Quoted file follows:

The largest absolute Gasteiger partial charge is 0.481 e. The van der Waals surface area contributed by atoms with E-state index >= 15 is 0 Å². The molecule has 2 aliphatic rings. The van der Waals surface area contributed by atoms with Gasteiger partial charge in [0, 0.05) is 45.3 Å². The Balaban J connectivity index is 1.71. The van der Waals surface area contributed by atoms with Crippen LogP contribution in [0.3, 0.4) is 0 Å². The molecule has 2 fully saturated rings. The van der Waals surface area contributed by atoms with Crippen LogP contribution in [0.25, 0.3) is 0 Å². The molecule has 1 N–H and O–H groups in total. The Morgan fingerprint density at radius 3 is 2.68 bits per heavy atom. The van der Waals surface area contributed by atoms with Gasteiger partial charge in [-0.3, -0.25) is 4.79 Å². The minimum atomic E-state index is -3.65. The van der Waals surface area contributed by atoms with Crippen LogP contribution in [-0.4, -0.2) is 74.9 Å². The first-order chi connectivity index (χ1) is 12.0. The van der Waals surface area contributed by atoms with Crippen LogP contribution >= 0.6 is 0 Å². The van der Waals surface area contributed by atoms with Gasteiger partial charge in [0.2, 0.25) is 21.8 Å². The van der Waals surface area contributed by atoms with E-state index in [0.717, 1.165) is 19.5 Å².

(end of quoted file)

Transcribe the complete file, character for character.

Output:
The largest absolute Gasteiger partial charge is 0.481 e. The van der Waals surface area contributed by atoms with E-state index >= 15 is 0 Å². The molecule has 2 aliphatic rings. The van der Waals surface area contributed by atoms with Gasteiger partial charge in [0, 0.05) is 45.3 Å². The Balaban J connectivity index is 1.71. The van der Waals surface area contributed by atoms with Crippen LogP contribution in [0.3, 0.4) is 0 Å². The molecule has 2 fully saturated rings. The van der Waals surface area contributed by atoms with Crippen LogP contribution in [0.25, 0.3) is 0 Å². The molecule has 1 N–H and O–H groups in total. The Morgan fingerprint density at radius 3 is 2.68 bits per heavy atom. The van der Waals surface area contributed by atoms with Gasteiger partial charge in [-0.3, -0.25) is 4.79 Å². The minimum atomic E-state index is -3.65. The van der Waals surface area contributed by atoms with Crippen LogP contribution in [-0.4, -0.2) is 74.9 Å². The first-order chi connectivity index (χ1) is 12.0. The van der Waals surface area contributed by atoms with Crippen LogP contribution >= 0.6 is 0 Å². The van der Waals surface area contributed by atoms with Gasteiger partial charge in [0.2, 0.25) is 21.8 Å². The van der Waals surface area contributed by atoms with E-state index in [0.717, 1.165) is 19.5 Å².